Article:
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Working in the Last Hour (Feb. 9, 2020 - Septuagesima)

[Matthew 20:1-16] “For the kingdom of heaven is like a master of a house who went out early in the morning to hire laborers for his vineyard. 2 After agreeing with the laborers for a denarius a day, he sent them into his vineyard. 3 And going out about the third hour he saw others standing idle in the marketplace, 4 and to them he said, ‘You go into the vineyard too, and whatever is right I will give you.’ 5 So they went. Going out again about the sixth hour and the ninth hour, he did the same. 6 And about the eleventh hour he went out and found others standing. And he said to them, ‘Why do you stand here idle all day?’ 7 They said to him, ‘Because no one has hired us.’ He said to them, ‘You go into the vineyard too.’ 8 And when evening came, the owner of the vineyard said to his foreman, ‘Call the laborers and pay them their wages, beginning with the last, up to the first.’ 9 And when those hired about the eleventh hour came, each of them received a denarius. 10 Now when those hired first came, they thought they would receive more, but each of them also received a denarius. 11 And on receiving it they grumbled at the master of the house, 12 saying, ‘These last worked only one hour, and you have made them equal to us who have borne the burden of the day and the scorching heat.’ 13 But he replied to one of them, ‘Friend, I am doing you no wrong. Did you not agree with me for a denarius? 14 Take what belongs to you and go. I choose to give to this last worker as I give to you. 15 Am I not allowed to do what I choose with what belongs to me? Or do you begrudge my generosity?’ 16 So the last will be first, and the first last.”

Working in the Last Hour

“For the kingdom of heaven is like a master of a house who went out early in the morning to hire laborers for his vineyard.” The kingdom of heaven – the kingdom Jesus has brought to us – is like a man hiring laborers.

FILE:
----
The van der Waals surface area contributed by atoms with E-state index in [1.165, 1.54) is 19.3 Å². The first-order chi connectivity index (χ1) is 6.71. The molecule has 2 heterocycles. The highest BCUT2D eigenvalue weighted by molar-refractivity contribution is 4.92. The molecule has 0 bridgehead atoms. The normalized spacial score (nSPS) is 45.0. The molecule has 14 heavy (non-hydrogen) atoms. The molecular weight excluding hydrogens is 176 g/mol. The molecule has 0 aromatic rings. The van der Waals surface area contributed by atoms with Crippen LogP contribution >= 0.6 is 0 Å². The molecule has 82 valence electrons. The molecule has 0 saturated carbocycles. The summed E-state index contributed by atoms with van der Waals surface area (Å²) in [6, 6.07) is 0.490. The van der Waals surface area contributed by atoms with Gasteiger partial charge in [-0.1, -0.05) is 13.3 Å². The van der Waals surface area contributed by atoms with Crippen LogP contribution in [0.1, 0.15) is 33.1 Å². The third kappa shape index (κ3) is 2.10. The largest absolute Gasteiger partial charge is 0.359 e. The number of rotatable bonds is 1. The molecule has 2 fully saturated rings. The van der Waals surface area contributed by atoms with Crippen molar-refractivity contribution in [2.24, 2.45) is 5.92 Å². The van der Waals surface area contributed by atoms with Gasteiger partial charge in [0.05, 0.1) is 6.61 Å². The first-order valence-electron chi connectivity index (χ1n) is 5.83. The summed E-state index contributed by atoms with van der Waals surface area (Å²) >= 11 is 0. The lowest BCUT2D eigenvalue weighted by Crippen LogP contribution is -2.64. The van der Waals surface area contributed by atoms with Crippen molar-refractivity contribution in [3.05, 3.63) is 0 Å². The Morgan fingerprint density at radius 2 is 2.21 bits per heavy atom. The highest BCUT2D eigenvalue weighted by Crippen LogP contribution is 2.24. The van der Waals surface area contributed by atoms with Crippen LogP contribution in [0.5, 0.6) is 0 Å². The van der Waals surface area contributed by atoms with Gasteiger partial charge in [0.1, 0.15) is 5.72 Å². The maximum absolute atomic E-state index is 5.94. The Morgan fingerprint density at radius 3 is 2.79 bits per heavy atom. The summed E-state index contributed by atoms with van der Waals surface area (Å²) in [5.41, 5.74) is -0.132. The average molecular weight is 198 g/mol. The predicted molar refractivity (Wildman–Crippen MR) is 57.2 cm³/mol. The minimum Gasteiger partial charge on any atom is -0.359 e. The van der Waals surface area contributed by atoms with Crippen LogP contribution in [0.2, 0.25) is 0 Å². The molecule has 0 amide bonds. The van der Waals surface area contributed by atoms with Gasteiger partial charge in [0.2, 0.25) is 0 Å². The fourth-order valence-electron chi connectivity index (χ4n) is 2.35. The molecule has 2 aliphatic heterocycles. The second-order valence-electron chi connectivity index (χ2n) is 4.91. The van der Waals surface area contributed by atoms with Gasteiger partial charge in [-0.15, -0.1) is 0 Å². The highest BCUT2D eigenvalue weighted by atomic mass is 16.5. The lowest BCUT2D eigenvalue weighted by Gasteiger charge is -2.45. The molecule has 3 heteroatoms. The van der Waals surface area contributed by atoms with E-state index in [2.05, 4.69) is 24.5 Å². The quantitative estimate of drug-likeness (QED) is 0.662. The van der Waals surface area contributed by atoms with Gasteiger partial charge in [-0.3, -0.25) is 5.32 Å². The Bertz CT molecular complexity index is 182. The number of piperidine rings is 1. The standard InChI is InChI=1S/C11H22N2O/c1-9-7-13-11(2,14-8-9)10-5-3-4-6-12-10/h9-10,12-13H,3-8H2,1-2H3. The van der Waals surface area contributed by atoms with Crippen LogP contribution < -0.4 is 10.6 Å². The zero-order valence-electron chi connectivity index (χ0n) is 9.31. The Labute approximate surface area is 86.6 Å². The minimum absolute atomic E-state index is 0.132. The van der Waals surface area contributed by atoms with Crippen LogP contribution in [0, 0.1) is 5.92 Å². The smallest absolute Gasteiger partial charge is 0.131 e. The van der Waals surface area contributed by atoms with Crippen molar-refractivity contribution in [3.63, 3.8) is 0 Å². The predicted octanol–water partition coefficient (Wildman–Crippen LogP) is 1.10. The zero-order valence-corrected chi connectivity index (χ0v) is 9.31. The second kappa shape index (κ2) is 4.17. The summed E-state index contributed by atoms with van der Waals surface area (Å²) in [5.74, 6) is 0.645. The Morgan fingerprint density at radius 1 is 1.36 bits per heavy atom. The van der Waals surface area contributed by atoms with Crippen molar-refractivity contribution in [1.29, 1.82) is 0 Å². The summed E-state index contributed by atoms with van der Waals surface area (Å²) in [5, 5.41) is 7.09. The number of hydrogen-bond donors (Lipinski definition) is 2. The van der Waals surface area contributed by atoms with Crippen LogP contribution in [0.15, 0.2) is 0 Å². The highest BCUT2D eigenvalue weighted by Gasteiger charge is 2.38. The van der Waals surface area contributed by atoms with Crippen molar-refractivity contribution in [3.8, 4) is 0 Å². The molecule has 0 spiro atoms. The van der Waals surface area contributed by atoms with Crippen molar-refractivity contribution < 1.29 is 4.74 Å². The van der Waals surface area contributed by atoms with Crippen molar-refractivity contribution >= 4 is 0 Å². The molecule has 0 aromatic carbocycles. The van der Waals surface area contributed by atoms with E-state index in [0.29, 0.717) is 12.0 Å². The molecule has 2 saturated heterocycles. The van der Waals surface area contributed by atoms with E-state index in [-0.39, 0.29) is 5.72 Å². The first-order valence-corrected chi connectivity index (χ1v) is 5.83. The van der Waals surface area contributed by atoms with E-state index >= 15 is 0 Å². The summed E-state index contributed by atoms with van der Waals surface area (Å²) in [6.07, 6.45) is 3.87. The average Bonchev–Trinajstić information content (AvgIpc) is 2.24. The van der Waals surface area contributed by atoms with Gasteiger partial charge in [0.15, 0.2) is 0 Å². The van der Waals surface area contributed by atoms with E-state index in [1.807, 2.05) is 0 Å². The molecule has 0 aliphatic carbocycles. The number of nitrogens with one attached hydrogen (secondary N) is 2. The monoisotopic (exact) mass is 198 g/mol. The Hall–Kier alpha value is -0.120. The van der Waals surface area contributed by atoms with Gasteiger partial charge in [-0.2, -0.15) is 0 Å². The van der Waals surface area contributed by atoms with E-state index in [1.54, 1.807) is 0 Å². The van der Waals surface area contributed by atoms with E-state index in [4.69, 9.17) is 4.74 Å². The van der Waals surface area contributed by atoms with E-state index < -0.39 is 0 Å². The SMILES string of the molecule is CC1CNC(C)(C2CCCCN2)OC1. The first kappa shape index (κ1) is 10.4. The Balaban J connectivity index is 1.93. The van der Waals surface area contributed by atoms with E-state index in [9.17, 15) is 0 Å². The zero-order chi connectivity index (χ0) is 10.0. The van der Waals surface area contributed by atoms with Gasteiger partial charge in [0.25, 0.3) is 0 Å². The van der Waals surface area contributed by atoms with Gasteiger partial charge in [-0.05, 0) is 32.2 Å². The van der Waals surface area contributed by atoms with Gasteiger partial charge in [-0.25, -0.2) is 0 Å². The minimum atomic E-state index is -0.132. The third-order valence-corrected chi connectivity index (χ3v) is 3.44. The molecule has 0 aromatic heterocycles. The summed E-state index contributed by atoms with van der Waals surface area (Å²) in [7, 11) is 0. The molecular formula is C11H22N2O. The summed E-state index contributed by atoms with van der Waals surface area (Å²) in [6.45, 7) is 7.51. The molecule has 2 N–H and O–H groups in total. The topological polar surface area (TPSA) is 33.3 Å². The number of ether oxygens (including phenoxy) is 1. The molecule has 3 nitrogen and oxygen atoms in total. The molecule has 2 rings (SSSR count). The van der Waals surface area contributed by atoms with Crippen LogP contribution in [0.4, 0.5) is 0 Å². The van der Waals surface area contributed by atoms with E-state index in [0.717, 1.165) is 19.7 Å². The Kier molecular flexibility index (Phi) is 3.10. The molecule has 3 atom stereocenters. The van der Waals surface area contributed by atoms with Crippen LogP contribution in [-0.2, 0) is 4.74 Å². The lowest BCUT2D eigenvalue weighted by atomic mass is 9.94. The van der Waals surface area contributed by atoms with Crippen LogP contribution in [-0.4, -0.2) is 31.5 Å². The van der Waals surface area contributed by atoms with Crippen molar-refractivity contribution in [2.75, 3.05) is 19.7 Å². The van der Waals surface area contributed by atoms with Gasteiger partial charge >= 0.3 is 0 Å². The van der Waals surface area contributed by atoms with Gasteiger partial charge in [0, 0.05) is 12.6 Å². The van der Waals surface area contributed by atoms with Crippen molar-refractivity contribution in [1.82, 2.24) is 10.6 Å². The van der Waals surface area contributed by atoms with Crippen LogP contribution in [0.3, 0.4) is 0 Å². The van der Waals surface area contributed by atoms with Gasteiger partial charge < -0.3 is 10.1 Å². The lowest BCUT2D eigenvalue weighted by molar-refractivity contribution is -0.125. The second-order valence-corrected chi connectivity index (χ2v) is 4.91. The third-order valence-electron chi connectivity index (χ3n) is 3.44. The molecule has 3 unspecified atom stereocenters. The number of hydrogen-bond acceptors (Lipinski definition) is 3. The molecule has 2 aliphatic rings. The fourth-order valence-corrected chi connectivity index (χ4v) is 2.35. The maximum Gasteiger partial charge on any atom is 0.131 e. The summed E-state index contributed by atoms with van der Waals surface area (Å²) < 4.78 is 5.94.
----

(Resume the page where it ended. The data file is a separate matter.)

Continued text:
The kingdom of heaven is not said to be a place where a man invites vacationers. Nor is the kingdom of heaven a place where a man receives occasional guests. No. Jesus says His kingdom is a kingdom which employs workers. Like a man who hires laborers for a vineyard.

The kingdom of heaven, on this side of heaven, is not a place of retirement. It is a place of labor. The kingdom of heaven, on this side of heaven, is the church – your congregation even – that body into which you have been baptized. Look around you: Welcome to work! Welcome to your factory! Welcome to your office! Welcome to your place of labor!

Welcome to God’s vineyard, His grape-farm - a place of planting, growing, harvesting, and also of enjoying the wine. Heaven’s kingdom into which you have been baptized – even your own congregation – and even your whole life, as you live your life now as a citizen of heaven – it is all now a place of meaningful, valuable labor for heaven’s sake - and of labor which gives true joy.

In our Lord’s parable today, we see that those who are called to be members of heaven’s kingdom – that is, those who are called to faith in Christ for salvation – are called as laborers. Yet the reward of the labor is a reward of grace – even those called to labor at the very last hour receive the full-day’s reward.

But, brothers and sisters, I want you to think about the whole crowd – the whole group of laborers, some called in the morning, some later, and some last. They do not all work the whole day, but they are all called to work until when? The first and the last, they all labor to the very end of the day.

Are you working in heaven’s kingdom to the very end of the day? Or have some of you retired even from being a Christian? Each of you ask yourself, when is it right for you to retire from your labor of Christian faith and love? Are you called to work to the last hour?

You and I live in a retirement culture. No longer do people hope for their eternal rest after death. Instead, we labor, labor, labor for a couple decades of vacation and selfish living. The hope of a comfortable retirement in this world has replaced the hope of eternal life. No longer does heaven deliver me from this poor life of labor. Instead, it’s the balance in my IRA which does it.